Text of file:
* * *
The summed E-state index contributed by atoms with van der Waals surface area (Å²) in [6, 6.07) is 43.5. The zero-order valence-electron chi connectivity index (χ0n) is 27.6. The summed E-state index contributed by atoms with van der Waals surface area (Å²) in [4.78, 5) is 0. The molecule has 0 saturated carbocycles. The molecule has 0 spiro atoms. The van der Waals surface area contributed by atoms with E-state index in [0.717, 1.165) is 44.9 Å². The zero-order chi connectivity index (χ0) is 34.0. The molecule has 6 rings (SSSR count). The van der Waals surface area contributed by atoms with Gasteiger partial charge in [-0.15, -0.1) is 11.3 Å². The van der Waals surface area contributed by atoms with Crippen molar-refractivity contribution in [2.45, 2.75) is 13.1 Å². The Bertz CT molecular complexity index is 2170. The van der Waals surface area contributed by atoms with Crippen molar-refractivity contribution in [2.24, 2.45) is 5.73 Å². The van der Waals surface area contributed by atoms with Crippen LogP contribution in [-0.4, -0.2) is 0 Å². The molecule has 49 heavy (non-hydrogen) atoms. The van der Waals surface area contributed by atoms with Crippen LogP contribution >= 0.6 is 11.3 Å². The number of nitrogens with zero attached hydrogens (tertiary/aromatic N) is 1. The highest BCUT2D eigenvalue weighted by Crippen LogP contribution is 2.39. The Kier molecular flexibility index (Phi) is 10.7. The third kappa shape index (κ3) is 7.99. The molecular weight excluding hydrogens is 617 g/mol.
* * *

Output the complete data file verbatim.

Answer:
The summed E-state index contributed by atoms with van der Waals surface area (Å²) in [6, 6.07) is 43.5. The zero-order valence-electron chi connectivity index (χ0n) is 27.6. The summed E-state index contributed by atoms with van der Waals surface area (Å²) in [4.78, 5) is 0. The molecule has 0 saturated carbocycles. The molecule has 0 spiro atoms. The van der Waals surface area contributed by atoms with E-state index in [0.717, 1.165) is 44.9 Å². The zero-order chi connectivity index (χ0) is 34.0. The molecule has 6 rings (SSSR count). The van der Waals surface area contributed by atoms with Gasteiger partial charge in [-0.15, -0.1) is 11.3 Å². The van der Waals surface area contributed by atoms with Crippen molar-refractivity contribution in [2.45, 2.75) is 13.1 Å². The Bertz CT molecular complexity index is 2170. The van der Waals surface area contributed by atoms with Crippen molar-refractivity contribution in [2.24, 2.45) is 5.73 Å². The van der Waals surface area contributed by atoms with Crippen LogP contribution in [-0.4, -0.2) is 0 Å². The molecule has 49 heavy (non-hydrogen) atoms. The van der Waals surface area contributed by atoms with Crippen LogP contribution >= 0.6 is 11.3 Å². The number of nitrogens with zero attached hydrogens (tertiary/aromatic N) is 1. The highest BCUT2D eigenvalue weighted by Crippen LogP contribution is 2.39. The Kier molecular flexibility index (Phi) is 10.7. The third kappa shape index (κ3) is 7.99. The molecular weight excluding hydrogens is 617 g/mol.